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Toledo, Ohio & Lake Erie

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The Ohio Environmental Review Appeals Commission (ERAC) last week granted summary judgment in support of the FDS Coke Plant, LLC, and against the Sierra Club and the Village of Harbor View.

At issue was whether a permit issued to FDS Coke is still valid. The Sierra Club and Harbor View insisted the permit had expired. In order to keep the permit, FDS Coke had to have a contract to construct the facility, with financing and designs in place. FDS Coke asserted the permit did not expire and that it had binding construction contracts.

On June 14, 2004, the director of the Ohio Environmental Protection Agency issued a Permit to Install (PTI) to FDS Coke to construct the coke plant, to be located on 53 acres of property owned by the Toledo-Lucas County Port Authority that straddles the border of Oregon with East Toledo near the Maumee River.

The expiration date of the PTI was December 14, 2005. Prior to the expiration date, the director extended the expiration date of the permit to December 14, 2006. Prior to the December 14, 2006 expiration date of the permit, contracts were executed between FDS and Talon Consulting and FDS and UHDE, states the commission.

At the time the director granted the 12 month extension of the PTI, the Ohio Administrative Code stated that a permit to install terminates within 18 months of the effective date of the permit to install if the owner or operator has not undertaken a continuing program of installation of modification or has not entered into a binding contractual obligation to undertake and complete within a reasonable time a continuing program of installation or modification. It also stated that the director may modify a permit to install to extend these dates of expiration by up to 12 months if the applicant submits, within a reasonable time before the termination date, an application for modification, containing information that justifies the extension.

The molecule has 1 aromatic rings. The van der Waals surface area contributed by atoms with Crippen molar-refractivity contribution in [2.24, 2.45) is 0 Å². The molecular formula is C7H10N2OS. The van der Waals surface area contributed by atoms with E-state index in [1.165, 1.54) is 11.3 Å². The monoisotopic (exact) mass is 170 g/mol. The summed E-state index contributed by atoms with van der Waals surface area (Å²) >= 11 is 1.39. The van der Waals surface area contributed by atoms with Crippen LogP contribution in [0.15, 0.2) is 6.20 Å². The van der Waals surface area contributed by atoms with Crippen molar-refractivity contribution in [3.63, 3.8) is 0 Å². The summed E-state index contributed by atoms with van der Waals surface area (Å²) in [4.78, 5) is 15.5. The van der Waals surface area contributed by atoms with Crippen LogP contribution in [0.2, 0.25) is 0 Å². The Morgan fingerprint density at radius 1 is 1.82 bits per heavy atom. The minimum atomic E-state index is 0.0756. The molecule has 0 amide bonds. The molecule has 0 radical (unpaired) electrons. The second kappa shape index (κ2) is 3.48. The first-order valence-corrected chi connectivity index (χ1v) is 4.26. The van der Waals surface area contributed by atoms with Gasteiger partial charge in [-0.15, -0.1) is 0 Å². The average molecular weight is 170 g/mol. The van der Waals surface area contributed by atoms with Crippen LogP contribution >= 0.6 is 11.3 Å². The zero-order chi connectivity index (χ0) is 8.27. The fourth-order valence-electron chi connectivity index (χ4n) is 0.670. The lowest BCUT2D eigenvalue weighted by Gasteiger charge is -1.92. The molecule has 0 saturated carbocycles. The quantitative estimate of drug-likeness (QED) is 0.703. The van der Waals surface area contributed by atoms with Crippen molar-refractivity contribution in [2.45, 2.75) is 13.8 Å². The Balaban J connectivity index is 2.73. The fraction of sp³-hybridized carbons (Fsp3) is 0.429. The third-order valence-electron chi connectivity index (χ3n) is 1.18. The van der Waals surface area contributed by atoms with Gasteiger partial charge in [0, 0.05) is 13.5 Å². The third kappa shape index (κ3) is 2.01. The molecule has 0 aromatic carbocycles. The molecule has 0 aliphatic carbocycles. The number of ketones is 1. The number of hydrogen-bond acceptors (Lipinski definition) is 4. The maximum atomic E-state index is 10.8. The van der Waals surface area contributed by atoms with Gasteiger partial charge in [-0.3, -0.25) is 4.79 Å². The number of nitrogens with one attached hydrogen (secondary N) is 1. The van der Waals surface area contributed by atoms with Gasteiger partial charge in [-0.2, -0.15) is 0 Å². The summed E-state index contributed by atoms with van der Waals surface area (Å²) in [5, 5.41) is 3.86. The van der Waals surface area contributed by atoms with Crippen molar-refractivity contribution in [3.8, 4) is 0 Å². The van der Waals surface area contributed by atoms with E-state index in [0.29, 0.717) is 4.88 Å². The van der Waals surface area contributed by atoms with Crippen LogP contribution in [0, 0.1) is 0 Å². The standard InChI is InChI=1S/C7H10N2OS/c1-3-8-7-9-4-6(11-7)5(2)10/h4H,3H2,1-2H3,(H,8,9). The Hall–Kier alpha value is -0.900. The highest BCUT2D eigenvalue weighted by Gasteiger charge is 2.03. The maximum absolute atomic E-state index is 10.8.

FDS’ PTI would have expired on Dec. 14, 2006, unless it had satisfied one of two prongs: FDS had undertaken a continuing program of installation; or it had entered into a binding contractual obligation to undertake and complete within a reasonable time a continuing program of installation.

“Continuing program of installation” is defined as “to begin actual construction, erect, locate, or affix any air contaminant source,” states the ruling. “At the time the director issued the underlying permit and permit extension, `begin actual construction” was defined in the Ohio Administrative Code as “the initiation of physical on-site construction activities on an emissions unit that are of a permanent nature.” FDS acknowledged that there was no physical construction at the site, so it had not satisfied the first prong.

FDS did, however, satisfy the second prong.

The Sierra Club and Harbor View contended that FDS did not enter into a binding contractual obligation to undertake and complete within a reasonable time a continuing program of installation prior to December 14, 2006, and that FDS’ PTI expired as of that date. They asserted that the contracts, executed between FDS and Talon Consulting, and FDS and UHDE prior to December 14, 2006, represent a construction management agreement (Talon Consulting) and a design contract (UHDE), which fails to satisfy the requirement of the Ohio Administrative Code for a “binding contractual obligation to undertake and complete within a reasonable time a continuing program of installation.”

The commission ruled that the contracts entered into between FDS and Talon Consulting and FDS and UHDE prior to December 14, 2006, fulfilled the requirement in the Ohio Administrative Code that FDS had “entered into a binding contractual obligation to undertake and complete within a reasonable time a continuing program of installation,” which prevented the expiration of FDS’ PTI.

“The commission finds it notable that the second prong of the Ohio Administrative Code does not require that a construction contract be entered into to avoid expiration of a permit; rather, it requires that a “binding contractual obligation to undertake and complete within a reasonable time a continuing program of installation be entered into,” states the ruling.

A review of the UHDE contract by the commission, which predates the Dec. 14, 2006 expiration date of FDS’ PTI, included an affidavit of the chief engineer of UHDE Corporation that describes the contract as “the binding primary terms of the agreement between UHDE and FDS for the purpose to provide engineering, design and procurement service to FDS.”

The commission reviewed the contract between FDS and Talon Consulting, which showed that Talon “has been retained to oversee all work associated with the construction of the FDS Coke plant, and to advise FDS to accept and pay for the work as it is completed.”

“The commission believes this contract also supports a determination that FDS has “entered into a binding contractual obligation to undertake and complete within a reasonable time a continuing program of installation,” states the ruling.

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